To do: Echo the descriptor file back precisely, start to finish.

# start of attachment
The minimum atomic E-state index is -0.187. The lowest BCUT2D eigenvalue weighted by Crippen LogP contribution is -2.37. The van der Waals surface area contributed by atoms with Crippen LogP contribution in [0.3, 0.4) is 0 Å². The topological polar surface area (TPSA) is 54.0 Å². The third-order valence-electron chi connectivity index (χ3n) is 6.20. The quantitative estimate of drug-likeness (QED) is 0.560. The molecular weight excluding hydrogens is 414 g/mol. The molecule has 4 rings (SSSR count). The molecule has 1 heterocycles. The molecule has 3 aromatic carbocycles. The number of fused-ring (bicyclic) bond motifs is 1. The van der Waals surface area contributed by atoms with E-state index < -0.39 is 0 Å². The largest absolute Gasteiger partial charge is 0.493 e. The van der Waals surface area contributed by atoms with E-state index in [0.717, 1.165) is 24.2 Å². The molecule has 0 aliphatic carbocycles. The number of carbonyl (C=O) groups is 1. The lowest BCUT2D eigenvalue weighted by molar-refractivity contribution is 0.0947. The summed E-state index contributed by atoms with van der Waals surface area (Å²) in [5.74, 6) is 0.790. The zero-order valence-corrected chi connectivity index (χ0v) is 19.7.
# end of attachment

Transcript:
The minimum atomic E-state index is -0.187. The lowest BCUT2D eigenvalue weighted by Crippen LogP contribution is -2.37. The van der Waals surface area contributed by atoms with Crippen LogP contribution in [0.3, 0.4) is 0 Å². The topological polar surface area (TPSA) is 54.0 Å². The third-order valence-electron chi connectivity index (χ3n) is 6.20. The quantitative estimate of drug-likeness (QED) is 0.560. The molecular weight excluding hydrogens is 414 g/mol. The molecule has 4 rings (SSSR count). The molecule has 1 heterocycles. The molecule has 3 aromatic carbocycles. The number of fused-ring (bicyclic) bond motifs is 1. The van der Waals surface area contributed by atoms with E-state index < -0.39 is 0 Å². The largest absolute Gasteiger partial charge is 0.493 e. The van der Waals surface area contributed by atoms with E-state index in [0.717, 1.165) is 24.2 Å². The molecule has 0 aliphatic carbocycles. The number of carbonyl (C=O) groups is 1. The lowest BCUT2D eigenvalue weighted by molar-refractivity contribution is 0.0947. The summed E-state index contributed by atoms with van der Waals surface area (Å²) in [5.74, 6) is 0.790. The zero-order valence-corrected chi connectivity index (χ0v) is 19.7.